[IPython-user] question about garbage collection

Fernando Perez fperez.net@gmail....
Sun Jul 13 02:48:37 CDT 2008


Hey Kilian,

On Sun, Jul 13, 2008 at 12:08 AM, killian koepsell <koepsell@gmail.com> wrote:
> Hi,
>
> I noted the following behavior in ipython: If you run the following
> few lines in ipython, an object is created and destroyed:
>
> In [1]: class C(object):
>  ...:     def __del__(self):
>  ...:         print 'deleting object...'
>  ...:
>  ...:
>
> In [2]: obj = C()
>
> In [3]: del obj
> deleting object...
>
> The same, of course, works if you run theses line within a script that
> is called from ipython. If you don't delete the
> object at the end of the script, it is available afterwards in
> ipython. For some reason, the object destructor doesn't
> seem to be called when the object is later deleted. It seems that even
> after deleting the object, there is still some
> reference to that object around somewhere. Is this the expected/wanted
> behavior? Is it possible to force a complete
> destruction of the object in order to free the used memory?

If your object isn't getting deleted, likely it's because there are
other references to it:

In [4]: class C(object):
   ...:     def __del__(self):
   ...:         print 'deleting'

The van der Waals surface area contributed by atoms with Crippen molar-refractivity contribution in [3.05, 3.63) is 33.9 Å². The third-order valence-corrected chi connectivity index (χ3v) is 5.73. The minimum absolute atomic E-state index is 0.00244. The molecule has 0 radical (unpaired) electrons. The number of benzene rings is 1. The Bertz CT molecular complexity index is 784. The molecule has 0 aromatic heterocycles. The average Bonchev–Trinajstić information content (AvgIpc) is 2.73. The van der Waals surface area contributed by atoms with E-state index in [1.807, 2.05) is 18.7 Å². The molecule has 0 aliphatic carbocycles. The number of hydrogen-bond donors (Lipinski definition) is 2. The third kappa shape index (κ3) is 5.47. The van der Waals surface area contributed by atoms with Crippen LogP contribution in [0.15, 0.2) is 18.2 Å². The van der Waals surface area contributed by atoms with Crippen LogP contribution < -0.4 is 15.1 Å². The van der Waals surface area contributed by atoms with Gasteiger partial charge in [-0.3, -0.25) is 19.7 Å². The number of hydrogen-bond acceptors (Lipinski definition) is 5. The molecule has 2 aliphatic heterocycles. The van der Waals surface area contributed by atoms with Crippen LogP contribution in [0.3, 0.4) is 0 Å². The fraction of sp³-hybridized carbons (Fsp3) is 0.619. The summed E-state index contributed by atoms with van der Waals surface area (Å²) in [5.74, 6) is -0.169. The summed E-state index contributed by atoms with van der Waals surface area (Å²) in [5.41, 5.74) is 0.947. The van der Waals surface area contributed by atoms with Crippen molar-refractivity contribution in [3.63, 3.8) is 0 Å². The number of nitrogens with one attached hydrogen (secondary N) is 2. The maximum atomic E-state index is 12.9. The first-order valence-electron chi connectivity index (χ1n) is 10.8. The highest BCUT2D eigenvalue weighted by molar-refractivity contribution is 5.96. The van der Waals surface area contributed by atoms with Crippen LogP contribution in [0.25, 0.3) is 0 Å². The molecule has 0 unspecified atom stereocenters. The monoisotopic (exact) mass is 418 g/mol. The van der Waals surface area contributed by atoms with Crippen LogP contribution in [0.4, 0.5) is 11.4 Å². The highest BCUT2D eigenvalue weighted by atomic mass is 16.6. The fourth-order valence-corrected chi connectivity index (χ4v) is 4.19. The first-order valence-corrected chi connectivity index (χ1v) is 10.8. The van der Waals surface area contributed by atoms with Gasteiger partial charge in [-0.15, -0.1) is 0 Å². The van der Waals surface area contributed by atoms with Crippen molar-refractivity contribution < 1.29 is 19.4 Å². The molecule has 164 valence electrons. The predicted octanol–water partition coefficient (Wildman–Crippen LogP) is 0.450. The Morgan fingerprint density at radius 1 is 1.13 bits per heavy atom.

...:

In [5]: c=C()

This works OK:
In [6]: del c
deleting

But in this case:
In [7]: c=C()

If we have another reference:
In [8]: b=c

Deleting c doesn't  do the trick:
In [9]: del c

It only goes away after we also delete b:
In [10]: del b
deleting

Note that in IPython, references are held to objects in lots of places:

In [23]: class C(object):
    def __del__(self):
        print 'deleting'
   ....:
   ....:

In [26]: c=C()

In [27]: c
Out[27]: <__main__.C object at 0x862262c>

In [28]: %reset
Once deleted, variables cannot be recovered. Proceed (y/[n])?  y

The deletion hasn't happened yet!

We have to try harder:

In [30]: del _27

In [31]: del Out[27]

In [32]: del ___

In [33]: import gc

In [34]: gc.collect()
Out[34]: 92
deleting

Finally!

So, in addition to using %reset and gc.collect(), I'd encourage you to
file a ticket for us to make %reset more robust.  It really needs to
go deeper in cleanup mode.

Finally, you must keep in mind that __del__ methods aren't guaranteed
to be called, even absent ipython quirks.  See

http://docs.python.org/ref/customization.html

for details.

cheers,

f


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